One of the earliest standardized tests used to assess medical aptitude was the Moss Test in 1928 by the Association of American Medical Colleges. Over the years it has been replaced by the Medical College Admission Test (MCAT) that has undergone several revisions (1946, 1962, 1977, 1991 and 2015). The purpose behind the introduction of an aptitude test for medical studies was to reduce the rate of attrition from American medical schools., The primary objective of the MCAT was to evaluate applicants for their readiness for professional education. In India, since May 2016, the Central Government has introduced the National Eligibility-cum-Entrance Test (NEET) for admission to medical/dental sciences through a single examination throughout the country., However, the All India Institute of Medical Sciences (AIIMS), New Delhi and Jawaharlal Institute of Postgraduate Medical Education and Research (JIPMER), Puducherry continue to conduct their own tests for admission., To understand the construct of medical aptitude, it is essential to look at assessment for admittance to the medical course. Contextual and thematic analyses of the documents and areas of assessment conducted worldwide from the test conducting authorities have been employed. These can be grouped under 4 areas:
- Domain-specific knowledge of pure sciences
- Cognitive aptitude
- Linguistics and communication skills
- Interpersonal understanding
Domain-specific knowledge of pure sciences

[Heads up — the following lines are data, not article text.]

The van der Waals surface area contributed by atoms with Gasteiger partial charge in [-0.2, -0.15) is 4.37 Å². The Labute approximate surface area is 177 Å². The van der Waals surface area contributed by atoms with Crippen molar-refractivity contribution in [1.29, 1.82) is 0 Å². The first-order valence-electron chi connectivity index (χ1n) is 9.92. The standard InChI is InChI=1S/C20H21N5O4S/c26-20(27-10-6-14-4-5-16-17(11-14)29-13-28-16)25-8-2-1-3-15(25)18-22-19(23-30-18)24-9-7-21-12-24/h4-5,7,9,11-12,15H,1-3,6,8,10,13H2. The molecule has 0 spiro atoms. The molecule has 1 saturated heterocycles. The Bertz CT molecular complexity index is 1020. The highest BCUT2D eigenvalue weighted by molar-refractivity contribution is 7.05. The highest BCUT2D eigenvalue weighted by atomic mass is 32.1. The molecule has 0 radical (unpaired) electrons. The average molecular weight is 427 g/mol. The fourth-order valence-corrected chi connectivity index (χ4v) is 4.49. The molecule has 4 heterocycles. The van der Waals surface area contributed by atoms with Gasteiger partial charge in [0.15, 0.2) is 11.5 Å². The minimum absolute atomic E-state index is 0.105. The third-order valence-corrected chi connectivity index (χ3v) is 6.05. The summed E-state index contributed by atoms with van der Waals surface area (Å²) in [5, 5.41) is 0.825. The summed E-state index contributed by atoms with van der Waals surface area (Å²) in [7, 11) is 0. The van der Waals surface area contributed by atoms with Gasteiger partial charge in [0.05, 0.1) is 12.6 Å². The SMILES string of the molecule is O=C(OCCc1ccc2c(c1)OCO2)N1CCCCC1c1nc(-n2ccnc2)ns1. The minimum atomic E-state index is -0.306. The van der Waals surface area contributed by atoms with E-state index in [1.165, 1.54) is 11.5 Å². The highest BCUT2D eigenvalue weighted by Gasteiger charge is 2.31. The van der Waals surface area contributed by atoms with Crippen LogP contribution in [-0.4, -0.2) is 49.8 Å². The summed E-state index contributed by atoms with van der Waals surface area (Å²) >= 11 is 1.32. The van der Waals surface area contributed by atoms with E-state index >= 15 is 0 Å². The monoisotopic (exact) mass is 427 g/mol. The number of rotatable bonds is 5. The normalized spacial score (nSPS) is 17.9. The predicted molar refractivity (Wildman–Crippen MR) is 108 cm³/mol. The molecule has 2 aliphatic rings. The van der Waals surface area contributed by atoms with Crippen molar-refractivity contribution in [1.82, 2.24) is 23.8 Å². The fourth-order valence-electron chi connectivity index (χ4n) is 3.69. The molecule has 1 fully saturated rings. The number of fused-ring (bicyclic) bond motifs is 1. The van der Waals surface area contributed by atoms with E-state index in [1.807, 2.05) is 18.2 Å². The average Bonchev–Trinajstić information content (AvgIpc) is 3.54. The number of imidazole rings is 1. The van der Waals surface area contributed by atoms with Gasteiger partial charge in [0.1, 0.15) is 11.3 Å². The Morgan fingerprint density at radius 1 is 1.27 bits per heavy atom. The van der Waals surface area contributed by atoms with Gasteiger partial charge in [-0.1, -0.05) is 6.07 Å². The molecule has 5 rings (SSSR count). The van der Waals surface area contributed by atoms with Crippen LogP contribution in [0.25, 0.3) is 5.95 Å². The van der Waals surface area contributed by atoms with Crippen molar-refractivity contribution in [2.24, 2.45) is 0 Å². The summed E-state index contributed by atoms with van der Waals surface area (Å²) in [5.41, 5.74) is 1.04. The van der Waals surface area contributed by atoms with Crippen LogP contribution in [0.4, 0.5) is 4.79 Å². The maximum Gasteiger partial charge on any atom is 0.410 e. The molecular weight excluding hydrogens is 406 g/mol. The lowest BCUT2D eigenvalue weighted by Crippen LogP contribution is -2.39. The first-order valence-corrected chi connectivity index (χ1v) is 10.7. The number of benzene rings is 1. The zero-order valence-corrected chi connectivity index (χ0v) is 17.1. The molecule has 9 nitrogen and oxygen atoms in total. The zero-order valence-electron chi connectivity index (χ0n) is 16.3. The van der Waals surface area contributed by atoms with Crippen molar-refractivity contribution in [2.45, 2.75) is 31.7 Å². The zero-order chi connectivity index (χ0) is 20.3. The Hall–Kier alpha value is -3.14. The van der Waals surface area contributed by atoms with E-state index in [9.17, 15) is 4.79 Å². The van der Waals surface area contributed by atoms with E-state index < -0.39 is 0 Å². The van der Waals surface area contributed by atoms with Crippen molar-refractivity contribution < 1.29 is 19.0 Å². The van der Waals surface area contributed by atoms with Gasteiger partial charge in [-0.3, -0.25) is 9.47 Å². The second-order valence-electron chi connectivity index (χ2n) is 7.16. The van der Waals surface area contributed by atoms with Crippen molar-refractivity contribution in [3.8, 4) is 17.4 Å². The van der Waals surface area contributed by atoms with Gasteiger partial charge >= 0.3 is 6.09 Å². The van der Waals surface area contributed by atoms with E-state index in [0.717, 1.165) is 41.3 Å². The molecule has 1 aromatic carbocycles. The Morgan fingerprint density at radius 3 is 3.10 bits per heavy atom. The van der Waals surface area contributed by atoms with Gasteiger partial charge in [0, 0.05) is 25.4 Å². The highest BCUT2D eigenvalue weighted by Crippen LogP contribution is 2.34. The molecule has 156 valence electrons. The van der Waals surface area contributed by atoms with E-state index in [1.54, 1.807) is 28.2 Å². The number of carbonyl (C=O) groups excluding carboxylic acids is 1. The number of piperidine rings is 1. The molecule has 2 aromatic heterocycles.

A student of the science stream after having qualified in the higher secondary school examination of class XII or pre-university course with physical, chemical and biological sciences as core subjects is eligible to study medical science. This is the basic eligibility for school leavers in India and several Asian countries. In the USA, New Zealand and Australia, aspirants must hold a graduate degree in the Bachelor of Health Sciences or any Life Science allied programme to be eligible to apply for the Bachelor of Medicine and Bachelor of Surgery—the undergraduate medical education programme. Hence, the possession of exhaustive and in-depth knowledge of physics, chemistry and biology is essential not just for admittance but also for application of the fundamentals of medical science in succeeding years of the course. Biophysics and biochemistry being interdisciplinary branches of physics and chemistry, respectively, form a part of medical curricula. These subjects are taught in the first year of the course. The objective of teaching these subjects is to allow medical students to apply knowledge of these interdisciplinary branches to the functioning of the human body and principles in diagnostic procedures.